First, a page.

The very groups one might think would support a vertical and centrally located project such as 8 Washington opposed the plan ferociously. Affordability advocates called it a mere “luxury” condo, ignoring the $11 million the residence is expected to generate for the city’s affordable-housing fund. Neighborhood groups criticized the design by famed architects Skidmore, Owings & Merrill, which would have fit in with surrounding towers. Nearby residents opposed the added foot traffic, despite having long decried the downtown business district’s deserted nighttime atmosphere.
The strangest opposition, though, came from San Francisco’s Sierra Club chapter, which helped fund the “No Wall on the Waterfront” coalition, ultimately killing a project that the environmental group might reasonably have endorsed. Read More »
SEATTLE INAUGURATES A SOCIALIST COUNCILWOMAN
To old-timers who have lived through New York City’s recent history, the election of Democratic mayor Bill de Blasio must have seemed odd. Here was a city that, even into the 1990s, was getting national press for its crime, business flight, and general “rotting” amidst years of left-wing rule. It wasn’t until after the pro-market reforms of mayors Rudolph Giuliani and Michael Bloomberg that New York reclaimed its role as America’s glistening metropolis. Yet this November residents, in a bout of amnesia, elected someone whose talk of government expansion resembled that made back when the city was broke and burning.
One week later, similar results surfaced 3,000 miles to the west in Seattle. There Kshama Sawant, a community college economics professor and Socialist Alternative Party member, was elected to city council, narrowly beating longtime incumbent Richard Conlin. Yesterday she became Seattle’s first socialist to be sworn into office in over a century, marking a political evolution that has resembled New York’s, and that may foretell the direction of other U.S. cities. Read More »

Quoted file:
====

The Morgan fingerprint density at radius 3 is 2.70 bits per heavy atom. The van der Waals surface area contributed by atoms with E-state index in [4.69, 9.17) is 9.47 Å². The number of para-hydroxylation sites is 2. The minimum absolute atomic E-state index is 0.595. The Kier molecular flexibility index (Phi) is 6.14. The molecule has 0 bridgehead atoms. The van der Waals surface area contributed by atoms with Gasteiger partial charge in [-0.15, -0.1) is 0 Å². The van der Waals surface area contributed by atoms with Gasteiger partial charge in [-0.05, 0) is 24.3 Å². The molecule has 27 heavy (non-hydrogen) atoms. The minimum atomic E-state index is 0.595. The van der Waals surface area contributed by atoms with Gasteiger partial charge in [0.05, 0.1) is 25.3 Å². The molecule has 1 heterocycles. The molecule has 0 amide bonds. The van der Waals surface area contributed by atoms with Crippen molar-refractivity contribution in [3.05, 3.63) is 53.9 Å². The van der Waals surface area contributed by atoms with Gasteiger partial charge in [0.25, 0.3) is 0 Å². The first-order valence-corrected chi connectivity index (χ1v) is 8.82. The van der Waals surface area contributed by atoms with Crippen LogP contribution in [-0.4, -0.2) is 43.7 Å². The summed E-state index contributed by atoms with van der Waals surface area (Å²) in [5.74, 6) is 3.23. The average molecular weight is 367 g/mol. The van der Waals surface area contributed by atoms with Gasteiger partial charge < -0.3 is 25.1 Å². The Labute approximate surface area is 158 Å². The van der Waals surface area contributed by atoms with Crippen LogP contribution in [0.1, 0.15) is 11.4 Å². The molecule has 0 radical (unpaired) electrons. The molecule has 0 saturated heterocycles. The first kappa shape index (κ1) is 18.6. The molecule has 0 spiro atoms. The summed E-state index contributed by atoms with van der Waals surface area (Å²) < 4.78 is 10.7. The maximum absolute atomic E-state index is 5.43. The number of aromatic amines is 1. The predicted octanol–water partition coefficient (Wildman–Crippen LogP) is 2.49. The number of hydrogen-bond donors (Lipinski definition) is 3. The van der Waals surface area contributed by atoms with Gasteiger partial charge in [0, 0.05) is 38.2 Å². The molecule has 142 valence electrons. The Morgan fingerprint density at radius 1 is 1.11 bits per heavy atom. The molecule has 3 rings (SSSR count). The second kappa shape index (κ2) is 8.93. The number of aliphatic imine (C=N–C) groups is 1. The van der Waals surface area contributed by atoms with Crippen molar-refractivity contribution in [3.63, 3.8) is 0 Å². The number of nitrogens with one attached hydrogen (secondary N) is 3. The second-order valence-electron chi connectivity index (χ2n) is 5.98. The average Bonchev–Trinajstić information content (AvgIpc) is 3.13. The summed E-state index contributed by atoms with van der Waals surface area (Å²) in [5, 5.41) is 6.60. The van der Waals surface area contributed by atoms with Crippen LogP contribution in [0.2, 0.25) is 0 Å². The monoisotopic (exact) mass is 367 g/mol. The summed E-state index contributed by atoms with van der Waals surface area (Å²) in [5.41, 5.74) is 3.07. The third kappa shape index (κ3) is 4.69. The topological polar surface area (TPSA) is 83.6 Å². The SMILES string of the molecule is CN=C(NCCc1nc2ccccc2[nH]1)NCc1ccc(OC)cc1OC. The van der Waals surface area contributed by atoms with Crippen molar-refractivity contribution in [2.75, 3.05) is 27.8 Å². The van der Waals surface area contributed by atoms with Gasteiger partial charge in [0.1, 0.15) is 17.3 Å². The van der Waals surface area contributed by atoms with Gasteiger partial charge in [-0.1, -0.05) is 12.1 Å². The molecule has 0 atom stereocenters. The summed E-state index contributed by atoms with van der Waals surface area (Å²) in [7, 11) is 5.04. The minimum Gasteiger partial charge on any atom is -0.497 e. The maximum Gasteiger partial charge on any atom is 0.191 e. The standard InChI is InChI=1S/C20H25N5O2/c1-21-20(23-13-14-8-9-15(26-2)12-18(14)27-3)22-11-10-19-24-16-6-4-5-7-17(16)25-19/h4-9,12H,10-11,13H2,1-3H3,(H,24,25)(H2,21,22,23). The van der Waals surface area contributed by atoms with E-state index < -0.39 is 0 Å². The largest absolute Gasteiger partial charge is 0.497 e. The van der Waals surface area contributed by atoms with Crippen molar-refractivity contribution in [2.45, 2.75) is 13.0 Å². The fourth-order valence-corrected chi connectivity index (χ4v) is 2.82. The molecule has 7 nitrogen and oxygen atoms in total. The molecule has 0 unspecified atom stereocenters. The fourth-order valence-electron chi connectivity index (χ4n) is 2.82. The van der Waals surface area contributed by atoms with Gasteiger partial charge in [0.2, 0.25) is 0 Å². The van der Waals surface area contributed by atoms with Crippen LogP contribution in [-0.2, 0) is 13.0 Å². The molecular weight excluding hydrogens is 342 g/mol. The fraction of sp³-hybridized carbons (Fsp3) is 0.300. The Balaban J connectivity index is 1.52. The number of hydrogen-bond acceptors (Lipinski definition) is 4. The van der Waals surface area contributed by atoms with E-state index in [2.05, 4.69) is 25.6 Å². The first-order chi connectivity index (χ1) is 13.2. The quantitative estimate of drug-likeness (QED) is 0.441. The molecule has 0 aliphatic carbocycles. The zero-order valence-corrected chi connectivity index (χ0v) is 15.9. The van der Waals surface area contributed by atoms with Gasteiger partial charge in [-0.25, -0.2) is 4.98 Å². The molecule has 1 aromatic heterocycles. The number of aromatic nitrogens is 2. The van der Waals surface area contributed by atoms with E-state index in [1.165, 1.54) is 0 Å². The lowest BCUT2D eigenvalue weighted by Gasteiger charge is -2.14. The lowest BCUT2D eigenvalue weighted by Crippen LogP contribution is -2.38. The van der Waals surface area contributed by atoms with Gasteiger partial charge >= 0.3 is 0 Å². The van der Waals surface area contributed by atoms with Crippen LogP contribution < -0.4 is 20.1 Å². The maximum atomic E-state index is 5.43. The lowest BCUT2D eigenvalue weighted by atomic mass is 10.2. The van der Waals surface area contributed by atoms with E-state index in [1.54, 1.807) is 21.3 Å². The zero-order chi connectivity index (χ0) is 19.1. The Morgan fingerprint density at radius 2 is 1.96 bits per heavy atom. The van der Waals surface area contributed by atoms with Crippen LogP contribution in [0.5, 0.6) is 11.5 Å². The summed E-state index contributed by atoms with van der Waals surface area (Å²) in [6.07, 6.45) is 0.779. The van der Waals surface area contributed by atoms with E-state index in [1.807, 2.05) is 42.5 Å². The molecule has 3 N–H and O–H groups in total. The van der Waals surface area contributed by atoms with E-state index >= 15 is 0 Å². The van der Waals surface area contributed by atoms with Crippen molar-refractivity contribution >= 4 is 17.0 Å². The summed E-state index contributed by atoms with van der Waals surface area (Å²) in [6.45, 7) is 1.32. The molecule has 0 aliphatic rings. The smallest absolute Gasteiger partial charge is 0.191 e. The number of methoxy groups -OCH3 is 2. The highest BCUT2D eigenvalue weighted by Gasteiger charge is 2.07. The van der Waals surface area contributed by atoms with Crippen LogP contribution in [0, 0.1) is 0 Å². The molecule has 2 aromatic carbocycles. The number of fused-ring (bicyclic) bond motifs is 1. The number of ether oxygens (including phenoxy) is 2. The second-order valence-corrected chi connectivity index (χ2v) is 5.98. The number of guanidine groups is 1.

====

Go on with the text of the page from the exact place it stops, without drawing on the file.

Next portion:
HAS ATLANTA LEARNED ITS STADIUM LESSONS?
There have long been two absolutes about sports stadiums, at least when built in America’s big cities. The first is the willingness of public officials to subsidize them, using hundreds of millions in taxpayer money to build monoliths that will supposedly spur jobs and redevelopment. The other is the substantial economic literature claiming that such benefits never materialize enough to justify the handout. In the last dozen years these notions have collided, as cities like Cincinnati, Detroit, and Miami have continued with the status quo, and funded new stadiums, while others, rather than bowing to billionaire owners, have watched their sports teams flee. The way Atlanta addressed its own stadium issues this year strengthened the dichotomy. Read More »
THE BART STRIKES SHOW WHY MORE OF AMERICA’S TRANSIT SHOULD BE CONTRACTED OUT
Bay Area Rapid Transit, the rail system that serves metro San Francisco, is running again, but only after a belligerent outburst by its workers that disrupted the Bay Area for months. This past July the agency’s unions, Amalgamated Transit Union and the SEIU, organized a five-day strike that affected 400,000 daily riders, from remote Contra Costa County commuters to Oakland residents forced to cram together on cross-bay ferries. California governor Jerry Brown helped restore services by declaring a 60-day cooling-off period between BART and the unions in August, but that produced another strike, four days long, in mid-October, costing hundreds of millions of dollars in productivity and forcing Bay Area cities to compile makeshift transport plans.